Complicated Game by Andy Partridge and Todd Bernhardt
Published by Jawbone
Available March 22nd 2016
Brilliant book reveals writing process of XTC front man Andy Partridge. Louder Than War’s Dave Jennings reviews
Where do you start a review of the book that XTC fans will devour? Well, by saying that this book will appeal to any songwriter, XTC fan or not. Andy Partridge, the master craftsman of the songwriting art, gives the slow reveal on some of XTC’s finest gems and in the process, offers a rare glimpse into the thought processes behind them. The book is based on a series of interviews that co-author Todd Bernhardt conducted with Andy Partridge, many of which appeared on the XTC fan site Chalkhills. Thirty songs are covered and the probing questions of Bernhardt ensure that, alongside the minutiae of each song, anecdotes and incidental remarks combine to build a picture of the development of XTC, one of the finest British bands to emerge in any period.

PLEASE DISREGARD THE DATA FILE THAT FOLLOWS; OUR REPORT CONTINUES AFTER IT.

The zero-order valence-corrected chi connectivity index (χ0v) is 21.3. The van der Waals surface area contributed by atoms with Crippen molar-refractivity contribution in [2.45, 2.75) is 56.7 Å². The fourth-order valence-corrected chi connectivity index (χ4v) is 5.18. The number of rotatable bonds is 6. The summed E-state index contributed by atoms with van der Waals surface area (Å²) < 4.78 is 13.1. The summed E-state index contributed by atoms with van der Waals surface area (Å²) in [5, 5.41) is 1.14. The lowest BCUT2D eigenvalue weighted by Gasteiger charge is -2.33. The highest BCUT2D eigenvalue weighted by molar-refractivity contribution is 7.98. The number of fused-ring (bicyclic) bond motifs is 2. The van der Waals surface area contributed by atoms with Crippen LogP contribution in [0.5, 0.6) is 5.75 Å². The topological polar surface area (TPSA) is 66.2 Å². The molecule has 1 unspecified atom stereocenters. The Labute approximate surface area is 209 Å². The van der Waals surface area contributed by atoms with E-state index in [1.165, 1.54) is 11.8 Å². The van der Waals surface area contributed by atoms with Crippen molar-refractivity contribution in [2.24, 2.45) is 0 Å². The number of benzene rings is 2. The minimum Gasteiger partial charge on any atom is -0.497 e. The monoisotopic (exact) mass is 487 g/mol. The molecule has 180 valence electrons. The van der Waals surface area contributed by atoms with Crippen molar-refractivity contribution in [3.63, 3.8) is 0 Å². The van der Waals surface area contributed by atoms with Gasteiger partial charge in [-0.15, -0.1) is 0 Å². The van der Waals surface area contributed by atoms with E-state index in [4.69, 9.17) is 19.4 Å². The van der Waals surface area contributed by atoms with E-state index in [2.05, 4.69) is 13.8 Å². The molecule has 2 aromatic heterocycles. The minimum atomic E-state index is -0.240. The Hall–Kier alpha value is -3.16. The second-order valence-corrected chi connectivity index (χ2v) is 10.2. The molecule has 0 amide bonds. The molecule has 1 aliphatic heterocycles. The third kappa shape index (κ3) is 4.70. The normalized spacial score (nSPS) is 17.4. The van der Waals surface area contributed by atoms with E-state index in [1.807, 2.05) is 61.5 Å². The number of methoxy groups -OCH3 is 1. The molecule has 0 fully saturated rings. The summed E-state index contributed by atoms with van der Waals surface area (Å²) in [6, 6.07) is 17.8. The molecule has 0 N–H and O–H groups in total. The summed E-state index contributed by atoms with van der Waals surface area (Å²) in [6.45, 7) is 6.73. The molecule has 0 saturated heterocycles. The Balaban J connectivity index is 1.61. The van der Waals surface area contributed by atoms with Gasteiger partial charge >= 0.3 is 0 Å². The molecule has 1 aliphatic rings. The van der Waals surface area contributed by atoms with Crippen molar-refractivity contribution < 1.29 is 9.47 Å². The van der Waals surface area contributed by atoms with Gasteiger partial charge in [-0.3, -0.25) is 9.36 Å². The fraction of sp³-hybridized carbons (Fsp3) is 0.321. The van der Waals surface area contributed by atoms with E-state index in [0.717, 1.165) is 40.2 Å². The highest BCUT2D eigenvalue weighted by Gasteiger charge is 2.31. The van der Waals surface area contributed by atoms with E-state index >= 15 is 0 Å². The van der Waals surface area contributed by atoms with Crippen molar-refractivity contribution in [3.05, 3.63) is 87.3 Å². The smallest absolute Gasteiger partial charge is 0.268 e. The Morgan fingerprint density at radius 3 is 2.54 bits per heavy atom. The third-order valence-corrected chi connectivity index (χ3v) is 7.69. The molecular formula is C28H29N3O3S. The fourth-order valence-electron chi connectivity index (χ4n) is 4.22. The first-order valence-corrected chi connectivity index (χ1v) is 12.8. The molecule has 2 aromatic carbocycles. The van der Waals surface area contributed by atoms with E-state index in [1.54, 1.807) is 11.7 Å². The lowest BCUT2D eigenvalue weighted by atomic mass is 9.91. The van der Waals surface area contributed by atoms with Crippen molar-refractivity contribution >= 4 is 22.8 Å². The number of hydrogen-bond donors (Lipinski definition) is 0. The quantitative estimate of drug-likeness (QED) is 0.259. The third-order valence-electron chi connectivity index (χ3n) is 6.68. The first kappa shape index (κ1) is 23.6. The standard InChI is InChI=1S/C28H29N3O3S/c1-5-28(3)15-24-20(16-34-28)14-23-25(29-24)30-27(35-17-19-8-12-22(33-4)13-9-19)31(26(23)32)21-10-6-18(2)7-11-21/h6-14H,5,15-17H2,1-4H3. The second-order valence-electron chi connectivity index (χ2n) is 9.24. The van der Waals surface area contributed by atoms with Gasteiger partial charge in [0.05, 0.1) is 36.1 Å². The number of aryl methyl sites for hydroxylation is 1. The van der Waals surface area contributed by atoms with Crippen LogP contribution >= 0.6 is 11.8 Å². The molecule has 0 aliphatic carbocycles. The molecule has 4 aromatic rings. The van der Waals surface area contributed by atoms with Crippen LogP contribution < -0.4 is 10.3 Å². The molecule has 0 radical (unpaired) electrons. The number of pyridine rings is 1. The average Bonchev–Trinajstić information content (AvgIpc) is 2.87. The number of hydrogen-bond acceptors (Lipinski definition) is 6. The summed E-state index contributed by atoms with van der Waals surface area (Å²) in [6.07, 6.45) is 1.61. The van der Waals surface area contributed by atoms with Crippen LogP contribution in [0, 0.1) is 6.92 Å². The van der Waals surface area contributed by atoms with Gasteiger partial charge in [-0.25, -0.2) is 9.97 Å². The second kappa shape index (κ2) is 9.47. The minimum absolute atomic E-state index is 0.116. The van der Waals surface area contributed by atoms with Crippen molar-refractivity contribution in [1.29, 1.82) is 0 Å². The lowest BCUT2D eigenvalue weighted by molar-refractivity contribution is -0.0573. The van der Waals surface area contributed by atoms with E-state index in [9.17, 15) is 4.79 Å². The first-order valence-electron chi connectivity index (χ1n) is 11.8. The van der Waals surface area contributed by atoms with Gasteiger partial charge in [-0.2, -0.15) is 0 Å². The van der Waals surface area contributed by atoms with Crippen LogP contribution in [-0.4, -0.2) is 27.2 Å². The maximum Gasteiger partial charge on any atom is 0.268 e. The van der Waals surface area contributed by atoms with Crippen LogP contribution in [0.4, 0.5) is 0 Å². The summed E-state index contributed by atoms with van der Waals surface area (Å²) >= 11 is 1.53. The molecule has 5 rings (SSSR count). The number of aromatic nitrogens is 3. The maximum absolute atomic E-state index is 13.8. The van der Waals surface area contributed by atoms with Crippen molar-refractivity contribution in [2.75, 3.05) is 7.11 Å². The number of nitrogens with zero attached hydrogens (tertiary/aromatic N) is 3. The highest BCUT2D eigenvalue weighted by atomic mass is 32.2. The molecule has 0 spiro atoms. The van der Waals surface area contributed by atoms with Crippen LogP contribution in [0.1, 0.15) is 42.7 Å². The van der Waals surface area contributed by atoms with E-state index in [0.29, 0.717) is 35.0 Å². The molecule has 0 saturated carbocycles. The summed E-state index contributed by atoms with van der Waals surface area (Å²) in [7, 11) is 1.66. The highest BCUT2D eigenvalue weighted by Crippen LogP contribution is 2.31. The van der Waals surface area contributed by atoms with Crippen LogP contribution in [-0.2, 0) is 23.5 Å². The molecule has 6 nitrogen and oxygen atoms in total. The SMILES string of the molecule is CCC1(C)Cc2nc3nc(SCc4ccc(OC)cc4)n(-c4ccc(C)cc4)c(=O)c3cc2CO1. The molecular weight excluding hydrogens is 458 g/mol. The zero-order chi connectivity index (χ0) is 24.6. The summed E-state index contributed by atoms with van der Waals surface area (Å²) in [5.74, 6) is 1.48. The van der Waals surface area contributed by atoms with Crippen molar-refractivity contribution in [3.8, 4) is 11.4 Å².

Bernhardt was not working to any word-limit when he conducted the interviews so the conversations between him and Partridge are detailed enough to satisfy the most curious. There are plenty of explanations about the genesis of songs here as thankfully Andy Partridge still seems to have all his original notebooks. He can remember messing around to produce chord structures and often illustrates with anecdotes about where he was living at the time, or the current situation of the band. The view from a rented flat window, with caravans that never moved, was the inspiration for Respectable Street. It’s also interesting to read that, three albums into their career when Partridge was writing that song, the band where still virtually skint.